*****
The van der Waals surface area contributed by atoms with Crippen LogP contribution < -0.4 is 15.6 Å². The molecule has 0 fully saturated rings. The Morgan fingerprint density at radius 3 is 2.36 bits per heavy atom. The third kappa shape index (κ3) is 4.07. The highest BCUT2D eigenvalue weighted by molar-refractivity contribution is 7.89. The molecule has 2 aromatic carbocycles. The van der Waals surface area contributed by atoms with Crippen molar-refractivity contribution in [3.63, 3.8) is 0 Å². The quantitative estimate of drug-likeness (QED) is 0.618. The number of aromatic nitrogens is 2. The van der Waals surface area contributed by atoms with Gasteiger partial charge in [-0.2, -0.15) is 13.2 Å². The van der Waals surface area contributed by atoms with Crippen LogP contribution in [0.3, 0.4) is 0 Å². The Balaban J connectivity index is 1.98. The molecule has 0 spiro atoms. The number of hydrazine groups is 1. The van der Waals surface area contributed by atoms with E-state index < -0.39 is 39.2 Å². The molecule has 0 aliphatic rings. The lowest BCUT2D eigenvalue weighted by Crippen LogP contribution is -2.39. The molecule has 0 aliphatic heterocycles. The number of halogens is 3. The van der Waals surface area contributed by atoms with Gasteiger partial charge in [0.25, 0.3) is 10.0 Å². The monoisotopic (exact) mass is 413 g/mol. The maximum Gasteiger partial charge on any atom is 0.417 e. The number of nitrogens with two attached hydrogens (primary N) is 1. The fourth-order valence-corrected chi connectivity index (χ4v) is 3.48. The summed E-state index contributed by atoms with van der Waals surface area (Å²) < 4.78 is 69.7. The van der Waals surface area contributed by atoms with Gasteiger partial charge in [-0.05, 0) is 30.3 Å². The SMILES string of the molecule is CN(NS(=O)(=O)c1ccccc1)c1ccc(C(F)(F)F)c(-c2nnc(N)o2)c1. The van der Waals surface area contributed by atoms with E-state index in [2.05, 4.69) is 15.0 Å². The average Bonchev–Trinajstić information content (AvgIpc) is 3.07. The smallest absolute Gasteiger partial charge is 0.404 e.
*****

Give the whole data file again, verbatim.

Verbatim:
The van der Waals surface area contributed by atoms with Crippen LogP contribution < -0.4 is 15.6 Å². The molecule has 0 fully saturated rings. The Morgan fingerprint density at radius 3 is 2.36 bits per heavy atom. The third kappa shape index (κ3) is 4.07. The highest BCUT2D eigenvalue weighted by molar-refractivity contribution is 7.89. The molecule has 2 aromatic carbocycles. The van der Waals surface area contributed by atoms with Crippen molar-refractivity contribution in [3.63, 3.8) is 0 Å². The quantitative estimate of drug-likeness (QED) is 0.618. The number of aromatic nitrogens is 2. The van der Waals surface area contributed by atoms with Gasteiger partial charge in [-0.2, -0.15) is 13.2 Å². The van der Waals surface area contributed by atoms with Crippen LogP contribution in [0.3, 0.4) is 0 Å². The Balaban J connectivity index is 1.98. The molecule has 0 spiro atoms. The number of hydrazine groups is 1. The van der Waals surface area contributed by atoms with E-state index < -0.39 is 39.2 Å². The molecule has 0 aliphatic rings. The lowest BCUT2D eigenvalue weighted by Crippen LogP contribution is -2.39. The molecule has 0 aliphatic heterocycles. The number of halogens is 3. The van der Waals surface area contributed by atoms with Gasteiger partial charge in [0.25, 0.3) is 10.0 Å². The monoisotopic (exact) mass is 413 g/mol. The maximum Gasteiger partial charge on any atom is 0.417 e. The number of nitrogens with two attached hydrogens (primary N) is 1. The fourth-order valence-corrected chi connectivity index (χ4v) is 3.48. The summed E-state index contributed by atoms with van der Waals surface area (Å²) < 4.78 is 69.7. The van der Waals surface area contributed by atoms with Gasteiger partial charge in [-0.05, 0) is 30.3 Å². The SMILES string of the molecule is CN(NS(=O)(=O)c1ccccc1)c1ccc(C(F)(F)F)c(-c2nnc(N)o2)c1. The van der Waals surface area contributed by atoms with E-state index in [2.05, 4.69) is 15.0 Å². The average Bonchev–Trinajstić information content (AvgIpc) is 3.07. The smallest absolute Gasteiger partial charge is 0.404 e.